A handful of suspected cases of a deadly flu-like illness surfaced in new spots around the globe yesterday, but medical experts said there “should not be panic” because the spread is not as aggressive as most forms of influenza.

There also were no new fatalities since the nine first reported when the World Health Organization issued its unusual global alert over the weekend. WHO officials said they were investigating suspicious cases in England, France, Israel, Slovenia and Australia, all of which previously had none.

Most of the 167 cases that have appeared in the past three weeks are health workers in Hong Kong, Vietnam and Singapore. China said 300 people had what appeared to be the same illness in an outbreak that began last November in Guangdong province.

In the United States, the Centers for Disease Control and Prevention was skeptical that the four cases it was looking into would be verified as “severe acute respiratory syndrome,” or SARS, the name given the unidentified illness. The CDC already has ruled out 10 other suspicious cases.

Disease investigators said it could take weeks to determine the cause of the mysterious outbreak.

WHO officials also said that for the first time, China was allowing teams of experts into the country to take a closer look at its own earlier outbreak, which killed five people before it was brought under control. WHO investigators should be there by week’s end, the U.N. agency said.

Experts believe that the most likely explanation for the respiratory illness is an exotic virus or – the most feared scenario – a new form of influenza.

However, WHO’s communicable diseases chief, David Heymann, said the illness doesn’t seem to spread as quickly a flu.

“It isn’t contagious at the level of many other infectious diseases,” he said. “A normal influenza would be very contagious to people sitting in the same room.”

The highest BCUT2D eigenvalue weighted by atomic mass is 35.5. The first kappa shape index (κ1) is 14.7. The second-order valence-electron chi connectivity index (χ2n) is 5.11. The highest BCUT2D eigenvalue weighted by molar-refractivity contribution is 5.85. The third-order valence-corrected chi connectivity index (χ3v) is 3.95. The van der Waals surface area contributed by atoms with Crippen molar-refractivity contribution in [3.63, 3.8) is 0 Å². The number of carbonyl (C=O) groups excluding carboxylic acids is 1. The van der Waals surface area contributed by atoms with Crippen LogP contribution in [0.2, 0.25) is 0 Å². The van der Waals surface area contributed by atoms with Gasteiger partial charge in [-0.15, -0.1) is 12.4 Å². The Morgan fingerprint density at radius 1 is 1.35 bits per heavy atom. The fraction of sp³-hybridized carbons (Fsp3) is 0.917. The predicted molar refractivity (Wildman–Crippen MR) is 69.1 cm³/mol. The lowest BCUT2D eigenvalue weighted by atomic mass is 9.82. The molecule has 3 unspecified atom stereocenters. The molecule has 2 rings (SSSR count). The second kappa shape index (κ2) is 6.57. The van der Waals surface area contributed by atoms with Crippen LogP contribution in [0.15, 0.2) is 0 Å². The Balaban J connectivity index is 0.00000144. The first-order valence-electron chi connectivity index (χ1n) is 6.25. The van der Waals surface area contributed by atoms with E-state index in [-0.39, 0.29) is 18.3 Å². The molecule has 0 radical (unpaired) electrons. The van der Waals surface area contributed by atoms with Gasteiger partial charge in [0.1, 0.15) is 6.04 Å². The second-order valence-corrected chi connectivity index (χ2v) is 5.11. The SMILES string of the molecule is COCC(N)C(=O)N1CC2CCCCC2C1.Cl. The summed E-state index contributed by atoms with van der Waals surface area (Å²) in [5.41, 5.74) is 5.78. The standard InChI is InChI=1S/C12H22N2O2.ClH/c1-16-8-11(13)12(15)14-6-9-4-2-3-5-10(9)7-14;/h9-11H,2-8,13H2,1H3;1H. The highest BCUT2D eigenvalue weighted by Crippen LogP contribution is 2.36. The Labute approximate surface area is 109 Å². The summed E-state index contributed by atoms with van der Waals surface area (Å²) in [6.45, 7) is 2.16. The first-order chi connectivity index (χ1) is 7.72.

So far, experts say there is no evidence the infection spreads by casual contact, such as sitting next to somebody in an airplane.

“There should not be panic. This is a disease which, it seems, requires very close contact with patients and it is mainly hospital workers who have been infected in the first wave of infections. Now we are seeing that some other family members have been infected,” Heymann said.

CDC head Dr. Julie Gerberding said she doubts the flu virus is responsible, since Hong Kong labs, which are very good at diagnosing influenza, have not been able to identify it.

The incubation period for SARS appears to be three to seven days. It often begins with a high fever and other flu-like symptoms, such as headache and sore throat. Victims typically develop coughs, pneumonia, shortness of breath and other breathing difficulties. Death results from respiratory failure.

The Chinese said 7 percent of patients there required breathing tubes, but most eventually got better, especially if they were not also stricken with a bacterial infection. In addition, the disease seemed to weaken as it passed from person to person.

That’s encouraging, WHO officials say, adding that some of the patients in the latest outbreak seem to be recovering.

China’s provision of a written summary of its outbreak was an unprecedented step of cooperation by Beijing in global disease surveillance, Heymann said. It was also an important one, partly because scientists have for years been warning that a new influenza pandemic is inevitable and new types of flu often develop in that part of the world, Heymann said.

“The big concern in this area of the world is that one day another influenza virus could hop the barrier between animals and humans. In the 20th century three viruses crossed, and the last two, in the ’50s and ’60s, occurred in the southern China area,” Heymann said.

In another unprecedented move, the WHO yesterday created a “virtual research center,” which links 10 laboratories in 11 countries to search for the cause in cooperation instead of competition.

A Slovene woman suspected of suffering from the illness was listed in stable condition yesterday at a hospital in the capital, Ljubljana. She had returned from a trip to Vietnam 10 days ago.

French health authorities said yesterday that two people who returned from Asia were hospitalized in Paris after doctors suspected they might have the illness.

In Israel, doctors at Tel Aviv’s Ichilov hospital said yesterday they have quarantined a 33-year-old man who has flu symptoms and returned from Hong Kong three days ago.

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